Once, someone asked me what single quality I most wanted to pass on to my children. Without hesitation I replied, "Joie de vivre." Love of life. That sense of waking up in the morning and thinking that there may be good things ready to happen.
That fantastic feeling is easily lost in a frightening tide of bad tidings. Once, people drifted into unexamined marriages with illusions about a lifetime of romance, or torrid sex, or two hearts that beat as one. Today people plan weddings dogged by divorce and adultery statistics, hearing ubiquitous warnings that marriage is hard work and they might want to try couples counseling even before the ceremony. While once everything was unspoken, now it seems that everything is out there.
Or everything but this: that lots of marriages are happy or at least contented, and pulling in harness can be more satisfying than going it alone. That amid the guys who try to pin you down at a party, it is not so unusual to find one who lights you up and makes you laugh. That sometimes people do stupid things and take stupid chances and get away with it without ruining their lives. A life of unremitting caution, without the carefree--or even, occasionally, the careless--may turn out to be half a life, like the Bible with the Ten Commandments but no Song of Solomon or Sermon on the Mount.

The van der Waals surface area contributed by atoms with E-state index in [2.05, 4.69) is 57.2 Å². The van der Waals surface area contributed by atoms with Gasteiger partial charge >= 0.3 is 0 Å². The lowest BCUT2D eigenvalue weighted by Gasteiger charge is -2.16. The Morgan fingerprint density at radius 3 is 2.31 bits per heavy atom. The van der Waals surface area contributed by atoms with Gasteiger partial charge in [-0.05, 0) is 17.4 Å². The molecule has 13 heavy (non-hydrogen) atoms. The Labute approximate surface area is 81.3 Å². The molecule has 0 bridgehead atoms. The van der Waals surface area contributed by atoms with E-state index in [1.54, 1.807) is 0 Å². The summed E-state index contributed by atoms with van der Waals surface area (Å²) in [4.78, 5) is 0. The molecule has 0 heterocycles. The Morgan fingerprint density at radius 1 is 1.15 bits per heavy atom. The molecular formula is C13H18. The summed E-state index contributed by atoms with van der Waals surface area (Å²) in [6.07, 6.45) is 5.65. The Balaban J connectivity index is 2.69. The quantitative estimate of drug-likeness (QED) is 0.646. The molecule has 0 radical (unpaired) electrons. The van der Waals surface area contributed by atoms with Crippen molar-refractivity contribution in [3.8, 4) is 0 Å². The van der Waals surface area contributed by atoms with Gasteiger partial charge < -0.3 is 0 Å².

So this is a plea for parents to remember to have That Talk with their kids. No, not the one about smoking cigarettes or driving under the influence. That's the one they will certainly get. What they need to hear occasionally is about the pleasures, not just the perils. Even when we talk about September 11, we can tell a tale of human goodness as well as evil, a tale of those who saved strangers as well as those who murdered them. For all the sleazebags who will try to lure a kid into a car, there are many Good Samaritans who are just concerned when they see a 12-year-old trudging along the road in the rain. I suppose we live at a time when we can't afford to let them accept the Samaritan's ride. But we also can't afford to have them think that Samaritans no longer exist. All these lectures, lessons and cautionary tales can't be to preserve a lifetime of looking over one shoulder. As Oscar Wilde wrote, "We are all in the gutter, but some of us are looking at the stars."
-From the brilliant Anna Quindlen (full post here). I miss her writing.
This is what I still (perhaps naively) live by -- I'd say it's been worth it.